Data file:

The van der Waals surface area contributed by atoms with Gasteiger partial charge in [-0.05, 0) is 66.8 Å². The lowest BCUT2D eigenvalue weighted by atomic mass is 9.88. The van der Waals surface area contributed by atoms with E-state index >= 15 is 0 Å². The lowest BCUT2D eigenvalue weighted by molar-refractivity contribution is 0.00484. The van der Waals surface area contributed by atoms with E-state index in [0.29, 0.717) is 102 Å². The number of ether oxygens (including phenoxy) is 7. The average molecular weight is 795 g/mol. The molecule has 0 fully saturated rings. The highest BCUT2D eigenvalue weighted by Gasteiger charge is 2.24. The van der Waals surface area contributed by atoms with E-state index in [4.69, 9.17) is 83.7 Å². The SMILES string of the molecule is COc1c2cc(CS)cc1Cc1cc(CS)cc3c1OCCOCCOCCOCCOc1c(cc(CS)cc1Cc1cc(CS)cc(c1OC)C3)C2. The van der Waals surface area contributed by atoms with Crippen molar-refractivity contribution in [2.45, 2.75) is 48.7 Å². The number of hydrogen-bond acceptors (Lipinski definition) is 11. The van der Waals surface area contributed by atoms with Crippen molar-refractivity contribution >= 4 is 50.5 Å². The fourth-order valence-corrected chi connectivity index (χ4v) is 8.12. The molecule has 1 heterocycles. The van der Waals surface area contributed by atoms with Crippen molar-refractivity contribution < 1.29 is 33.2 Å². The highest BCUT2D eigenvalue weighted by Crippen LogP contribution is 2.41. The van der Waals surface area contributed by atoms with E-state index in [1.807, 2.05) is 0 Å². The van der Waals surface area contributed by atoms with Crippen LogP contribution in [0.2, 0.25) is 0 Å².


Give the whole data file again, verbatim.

The van der Waals surface area contributed by atoms with Gasteiger partial charge in [-0.05, 0) is 66.8 Å². The lowest BCUT2D eigenvalue weighted by atomic mass is 9.88. The van der Waals surface area contributed by atoms with E-state index >= 15 is 0 Å². The lowest BCUT2D eigenvalue weighted by molar-refractivity contribution is 0.00484. The van der Waals surface area contributed by atoms with E-state index in [0.29, 0.717) is 102 Å². The number of ether oxygens (including phenoxy) is 7. The average molecular weight is 795 g/mol. The molecule has 0 fully saturated rings. The highest BCUT2D eigenvalue weighted by Gasteiger charge is 2.24. The van der Waals surface area contributed by atoms with E-state index in [4.69, 9.17) is 83.7 Å². The SMILES string of the molecule is COc1c2cc(CS)cc1Cc1cc(CS)cc3c1OCCOCCOCCOCCOc1c(cc(CS)cc1Cc1cc(CS)cc(c1OC)C3)C2. The van der Waals surface area contributed by atoms with Crippen molar-refractivity contribution in [2.45, 2.75) is 48.7 Å². The number of hydrogen-bond acceptors (Lipinski definition) is 11. The van der Waals surface area contributed by atoms with Crippen molar-refractivity contribution >= 4 is 50.5 Å². The fourth-order valence-corrected chi connectivity index (χ4v) is 8.12. The molecule has 1 heterocycles. The van der Waals surface area contributed by atoms with Crippen molar-refractivity contribution < 1.29 is 33.2 Å². The highest BCUT2D eigenvalue weighted by Crippen LogP contribution is 2.41. The van der Waals surface area contributed by atoms with E-state index in [1.807, 2.05) is 0 Å². The van der Waals surface area contributed by atoms with Crippen LogP contribution in [0.2, 0.25) is 0 Å².